Drinks that Damage


With the plethora of sugary prepackaged juice drinks and sodas on the store shelves these days, it’s nearly impossible for children and parents alike to resist the temptation to indulge. The bad news is that these sweet drinks not only hinder your child’s ability to concentrate, they also pose a significant threat to tooth enamel.

Soda Study

Recent research published in the Academy of General Dentistry (AGD) journal General Dentistry highlighted the citric and/or phosphoric acid content of soft drinks and sugary non-cola drinks. These acids erode your tooth enamel, and though sodas have more acid than juice and other sweet drinks, the study found that the latter actually erode teeth more effectively.

Research Results

Other findings from this study, which measured the acidity of 20 different soft drinks, include:

RC cola was the most acidic soft drink

Root beer was the least acidic soft drink

After being immersed in the soft drinks for 48 hours, slices of enamel lost more than 5 percent of their weight.

Citric acid was the most erosive acid found in all of the drinks, and it was most prevalent in the non-cola drinks.

Water and unsweetened milk are the best thirst-quenching options for you and your little ones, and you can make them appealing by finding fun water bottles to put them in. You can also sweeten water naturally with cucumber slices or berries, which are both tasty and tooth friendly.

Tooth-Saving Tips

Straws and sipping: If you or your little ones just can’t stay away from the lemonade and soft drinks, give them a straw to sip through. A straw directs the flow of sugar and acid-filled fluid away from their teeth and down their throats, helping them avoid decay and a visit to the dentist!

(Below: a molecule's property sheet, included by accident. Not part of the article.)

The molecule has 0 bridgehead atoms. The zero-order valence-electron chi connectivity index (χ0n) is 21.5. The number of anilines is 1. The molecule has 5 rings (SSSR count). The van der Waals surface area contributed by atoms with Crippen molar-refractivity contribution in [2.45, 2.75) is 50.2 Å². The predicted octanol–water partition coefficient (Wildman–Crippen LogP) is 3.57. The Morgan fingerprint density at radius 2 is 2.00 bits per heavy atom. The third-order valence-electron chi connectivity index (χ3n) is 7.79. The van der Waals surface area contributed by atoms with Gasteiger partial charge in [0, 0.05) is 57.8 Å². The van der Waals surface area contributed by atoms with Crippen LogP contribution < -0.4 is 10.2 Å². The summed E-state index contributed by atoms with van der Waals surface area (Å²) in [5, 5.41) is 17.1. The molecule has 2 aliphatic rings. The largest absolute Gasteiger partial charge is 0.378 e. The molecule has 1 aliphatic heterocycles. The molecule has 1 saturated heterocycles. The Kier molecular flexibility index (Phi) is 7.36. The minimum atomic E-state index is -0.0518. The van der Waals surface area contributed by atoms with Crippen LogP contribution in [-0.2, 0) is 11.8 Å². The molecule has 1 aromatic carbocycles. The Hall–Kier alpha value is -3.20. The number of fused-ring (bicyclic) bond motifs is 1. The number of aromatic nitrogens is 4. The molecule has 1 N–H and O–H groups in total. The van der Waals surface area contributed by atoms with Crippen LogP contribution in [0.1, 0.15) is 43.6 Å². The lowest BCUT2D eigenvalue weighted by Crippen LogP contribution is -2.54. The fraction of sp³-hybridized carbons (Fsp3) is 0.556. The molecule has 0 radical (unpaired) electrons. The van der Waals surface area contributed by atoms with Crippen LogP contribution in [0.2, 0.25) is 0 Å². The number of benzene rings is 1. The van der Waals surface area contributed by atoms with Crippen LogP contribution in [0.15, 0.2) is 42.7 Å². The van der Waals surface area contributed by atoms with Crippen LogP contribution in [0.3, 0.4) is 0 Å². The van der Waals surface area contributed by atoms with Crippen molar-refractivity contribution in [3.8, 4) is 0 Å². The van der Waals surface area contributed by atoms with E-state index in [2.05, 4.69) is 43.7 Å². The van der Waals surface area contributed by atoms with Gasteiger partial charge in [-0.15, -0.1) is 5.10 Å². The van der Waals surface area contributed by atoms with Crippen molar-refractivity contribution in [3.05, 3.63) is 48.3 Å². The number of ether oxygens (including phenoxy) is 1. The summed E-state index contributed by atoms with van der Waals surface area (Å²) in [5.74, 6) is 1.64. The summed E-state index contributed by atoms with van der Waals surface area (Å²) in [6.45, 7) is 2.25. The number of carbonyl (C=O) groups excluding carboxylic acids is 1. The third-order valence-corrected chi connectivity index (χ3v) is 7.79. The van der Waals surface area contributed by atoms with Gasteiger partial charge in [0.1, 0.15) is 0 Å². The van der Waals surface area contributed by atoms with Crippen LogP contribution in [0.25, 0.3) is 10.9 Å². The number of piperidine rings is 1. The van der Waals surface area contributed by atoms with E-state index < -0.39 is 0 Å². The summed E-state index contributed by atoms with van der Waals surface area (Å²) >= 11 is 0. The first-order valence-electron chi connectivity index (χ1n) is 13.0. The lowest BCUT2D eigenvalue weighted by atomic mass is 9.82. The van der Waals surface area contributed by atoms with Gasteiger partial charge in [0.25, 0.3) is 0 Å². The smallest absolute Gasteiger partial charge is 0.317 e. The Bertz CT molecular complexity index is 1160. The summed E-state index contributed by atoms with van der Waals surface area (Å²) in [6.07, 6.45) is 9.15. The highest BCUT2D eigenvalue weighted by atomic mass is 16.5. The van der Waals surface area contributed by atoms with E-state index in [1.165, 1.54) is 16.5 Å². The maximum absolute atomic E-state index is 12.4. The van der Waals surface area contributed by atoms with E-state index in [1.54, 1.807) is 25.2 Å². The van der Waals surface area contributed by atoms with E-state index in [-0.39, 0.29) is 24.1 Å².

Stay hydrated: Saliva is the leading defense against tooth decay and erosion. Stay armed with a water bottle you can sip on through out the day. It will help wash away dangerous sugars and acids, and it’s one of the simplest safety measures you can take.

Brush, floss, and brush again: While limiting drinks that aren’t good for you and your children’s dental health is a no-brainer, it’s easier said than done. So the second-best solution is packing a travel-size brush, paste, and floss packet to take with them everywhere they go. They are small enough to fit in a glove box, backpack, purse, or cooler — your children can have their cake and eat it too.

To learn more about how to protect your family’s teeth visit us today. Call 575.527.4746 to schedule your next appointment.

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